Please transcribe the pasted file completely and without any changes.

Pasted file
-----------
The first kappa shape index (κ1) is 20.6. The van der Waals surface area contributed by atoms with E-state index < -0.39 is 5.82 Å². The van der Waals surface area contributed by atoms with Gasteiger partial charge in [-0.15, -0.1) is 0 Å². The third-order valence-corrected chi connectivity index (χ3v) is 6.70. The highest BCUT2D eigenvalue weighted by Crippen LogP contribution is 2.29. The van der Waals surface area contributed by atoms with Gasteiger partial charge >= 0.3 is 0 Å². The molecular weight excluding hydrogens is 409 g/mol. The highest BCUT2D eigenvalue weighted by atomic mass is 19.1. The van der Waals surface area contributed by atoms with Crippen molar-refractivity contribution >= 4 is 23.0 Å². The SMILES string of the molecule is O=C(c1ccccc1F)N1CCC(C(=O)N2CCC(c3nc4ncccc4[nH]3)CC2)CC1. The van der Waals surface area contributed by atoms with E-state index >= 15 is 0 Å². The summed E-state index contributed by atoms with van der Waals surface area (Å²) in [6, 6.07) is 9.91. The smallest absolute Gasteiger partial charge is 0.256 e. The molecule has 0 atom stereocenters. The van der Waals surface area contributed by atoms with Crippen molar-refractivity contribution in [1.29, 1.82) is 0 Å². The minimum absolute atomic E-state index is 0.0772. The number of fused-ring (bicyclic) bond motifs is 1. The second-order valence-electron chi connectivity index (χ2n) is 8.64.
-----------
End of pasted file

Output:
The first kappa shape index (κ1) is 20.6. The van der Waals surface area contributed by atoms with E-state index < -0.39 is 5.82 Å². The van der Waals surface area contributed by atoms with Gasteiger partial charge in [-0.15, -0.1) is 0 Å². The third-order valence-corrected chi connectivity index (χ3v) is 6.70. The highest BCUT2D eigenvalue weighted by Crippen LogP contribution is 2.29. The van der Waals surface area contributed by atoms with Gasteiger partial charge >= 0.3 is 0 Å². The molecular weight excluding hydrogens is 409 g/mol. The highest BCUT2D eigenvalue weighted by atomic mass is 19.1. The van der Waals surface area contributed by atoms with Crippen molar-refractivity contribution >= 4 is 23.0 Å². The SMILES string of the molecule is O=C(c1ccccc1F)N1CCC(C(=O)N2CCC(c3nc4ncccc4[nH]3)CC2)CC1. The van der Waals surface area contributed by atoms with E-state index >= 15 is 0 Å². The summed E-state index contributed by atoms with van der Waals surface area (Å²) in [6, 6.07) is 9.91. The smallest absolute Gasteiger partial charge is 0.256 e. The molecule has 0 atom stereocenters. The van der Waals surface area contributed by atoms with Crippen molar-refractivity contribution in [1.29, 1.82) is 0 Å². The minimum absolute atomic E-state index is 0.0772. The number of fused-ring (bicyclic) bond motifs is 1. The second-order valence-electron chi connectivity index (χ2n) is 8.64.